Svenska Spel tipped for success in regulated Swedish market

Swedish gaming regulator Spelinspektionen's proactive approach to regulation means that any business with a high degree of exposure to the country's newly regulated igaming market faces a tricky first quarter, writes Scott Longley.


The opening months of the Swedish online market were always destined to be tricky for the operators and suppliers to negotiate given the strictures imposed from the off by the country’s gambling regulators.

Seemingly taking a leaf out of the UK Gambling Commission’s book on proactive regulation, the Swedish Gambling Authority (Spelinspektionen) has already sent warning letter to all licensees with regard to self-exclusion violations while the minister with responsibility for gambling has also warned on the tone and content of advertising.

It all means that, as Kristoffer Lindström, analyst at Stockholm-based investment bank Redeye, put it in a note issued one month into the new era, the first quarter will be “bumpy” for any company with a high degree of exposure to Sweden.

This isn’t just the licensees. Comments from some of the listed super-affiliates, which to differing degrees derive revenues from the Swedish market, suggest the regulated market is proving to be as tough as was expected.

Raketech, for instance which Lindström estimates generates around 60% to 70% of revenues from Sweden, said it had put in place “robust new compliance criteria” and had discontinued partnerships with Swedish-facing unregulated entities.

The company noted that the whole market was still in the stabilisation phase, but it noted that though traffic numbers were high, the average deposit level was lower and that average lifetime values were likely to be lower in the first quarter.

Gaming Innovation Group, which also reported in early February and has both operational and affiliate interest in Sweden, said meanwhile that the market would likely follow a “similar pattern” to other newly-regulated territories with SEO set to be “more challenging” due to paid adverts being allowed at the top of Google’s rankings.

Catena Media – which Redeye estimates has at most a 10% exposure to Sweden – said comparatively little about Sweden although it noted it would “only maintain contractual relations” with operators that were compliant in Sweden.

One obvious show of faith in the long-term of the Swedish market came from Better Collective which in December bought the Swedish-facing sports-betting affiliate Ribacka in a deal worth up to €30m.

Hjalmar Ahlberg, analyst at Stockholm-based investment research and advisory firm Kepler Cheuvreux, said that it was clear that most operators were positive on the long-term prospects for the market, even as in the short-term the market becomes a tougher one to negotiate in terms of regulations.

“My impression is that all the larger established operators have already implemented much of the requested player protection and are also familiar with this from other regulated markets such as UK and Denmark,” he says.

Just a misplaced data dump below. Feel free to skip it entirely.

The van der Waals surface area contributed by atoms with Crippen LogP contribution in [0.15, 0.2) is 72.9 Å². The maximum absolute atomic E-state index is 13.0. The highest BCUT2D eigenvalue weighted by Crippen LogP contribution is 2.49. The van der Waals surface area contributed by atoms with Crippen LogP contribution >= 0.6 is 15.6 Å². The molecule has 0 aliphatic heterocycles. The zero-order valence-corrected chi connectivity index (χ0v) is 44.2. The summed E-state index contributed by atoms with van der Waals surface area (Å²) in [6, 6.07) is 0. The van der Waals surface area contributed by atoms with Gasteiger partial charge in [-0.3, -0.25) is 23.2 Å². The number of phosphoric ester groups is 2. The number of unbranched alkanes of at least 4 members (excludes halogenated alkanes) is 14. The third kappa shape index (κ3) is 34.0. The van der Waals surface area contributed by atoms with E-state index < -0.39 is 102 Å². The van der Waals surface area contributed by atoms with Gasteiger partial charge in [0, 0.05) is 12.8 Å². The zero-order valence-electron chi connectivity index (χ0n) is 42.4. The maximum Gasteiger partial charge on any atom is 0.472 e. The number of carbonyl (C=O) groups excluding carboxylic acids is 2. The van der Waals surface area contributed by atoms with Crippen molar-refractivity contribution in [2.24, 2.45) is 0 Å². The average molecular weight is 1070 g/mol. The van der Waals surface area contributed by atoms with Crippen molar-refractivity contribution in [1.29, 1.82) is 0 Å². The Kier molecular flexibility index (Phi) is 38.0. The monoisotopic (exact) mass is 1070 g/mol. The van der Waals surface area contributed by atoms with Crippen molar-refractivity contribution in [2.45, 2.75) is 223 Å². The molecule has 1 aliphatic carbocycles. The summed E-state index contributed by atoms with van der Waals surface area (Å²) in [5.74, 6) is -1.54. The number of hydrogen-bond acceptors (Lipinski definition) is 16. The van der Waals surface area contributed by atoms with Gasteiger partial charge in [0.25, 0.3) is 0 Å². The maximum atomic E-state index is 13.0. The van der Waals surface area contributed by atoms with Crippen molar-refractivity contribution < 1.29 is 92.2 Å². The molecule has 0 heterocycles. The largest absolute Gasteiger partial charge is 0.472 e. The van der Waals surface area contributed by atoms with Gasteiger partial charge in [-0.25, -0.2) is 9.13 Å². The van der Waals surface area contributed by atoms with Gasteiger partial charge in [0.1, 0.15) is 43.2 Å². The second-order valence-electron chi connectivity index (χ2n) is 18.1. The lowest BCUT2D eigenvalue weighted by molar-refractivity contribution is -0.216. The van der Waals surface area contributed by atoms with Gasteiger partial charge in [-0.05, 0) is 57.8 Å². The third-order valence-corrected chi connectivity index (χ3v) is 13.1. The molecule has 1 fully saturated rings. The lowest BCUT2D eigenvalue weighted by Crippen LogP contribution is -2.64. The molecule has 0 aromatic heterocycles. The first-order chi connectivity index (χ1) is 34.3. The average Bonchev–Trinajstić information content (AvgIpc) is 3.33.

Noting the drop off in player values, Lindström suggests that there are three main factors behind the falling numbers. First, the self-exclusion scheme Spelpaus is “working.

“So far 17,000-plus players have signed up for Spelpaus,” he notes. “The self-exclusion will obviously lead to smaller market so the effects during the first quarter will be direct.”

Second, they believe it will take time for the customers to understand fully the dynamics of the new deposit and withdrawal limits. Interestingly, they add that a lot of the customers are using the Pay N Play concept, with fast deposits and withdrawals, “which leads to a high deposit turnover.”

“If the limit is hit the customers can choose to increase the limit, but there is a three-day delay before that change comes into effect. We believe the new deposit system will influence the player value during the first few quarters, but the impact will decrease over time as players get used to how it works.”

Third, Lindström believes that going by Google search trends, Svenska Spel’s online casino debut is attracting “significant volumes”.

“As Svenska Spel Casino Online now offers the same games as the other operators, it looks like at least some of the players chooses to play at the site, which obviously will hurt the customer intake and volumes for the other operators,” he says.

“The state-owned operator has also been relatively aggressive with marketing campaigns during the first-month post regulation.”

Finally, they add that the new bonus restrictions are also having an effect, making it harder for operators to drive engagement marketing. “Previously they could send out bonus offerings to players that had not played for a while; this is now gone. We find it likely that the customer’s engagement has decreased with fewer login sessions, which also drives down the player value.”

It remains likely the top operators working previously in the grey market will maintain their market share, albeit on reduced margins. But Ahlberg suggests that alongside Svenska Spel claiming a share of the online casino market, some smaller operators might struggle.

“Smaller companies which might have trouble adopting to tougher regulations and the cost for tax will lose out,” he says.

None of which, Lindström suggests, is helping investors work out who will be the winners from the listed operators with an exposure in Sweden. “It’s evident that the current investor sentiment for the sector is low as the regulation creates uncertainty,” he says.

Moreover, he doesn’t think the first quarter reports either that we have already seen or those upcoming will “help to calm down the investors,” although he does think that the new landscape will encourage even more M&A.

“The long-term winners will be the ones who can handle the new conditions, create the best products and continue to innovate,” he adds.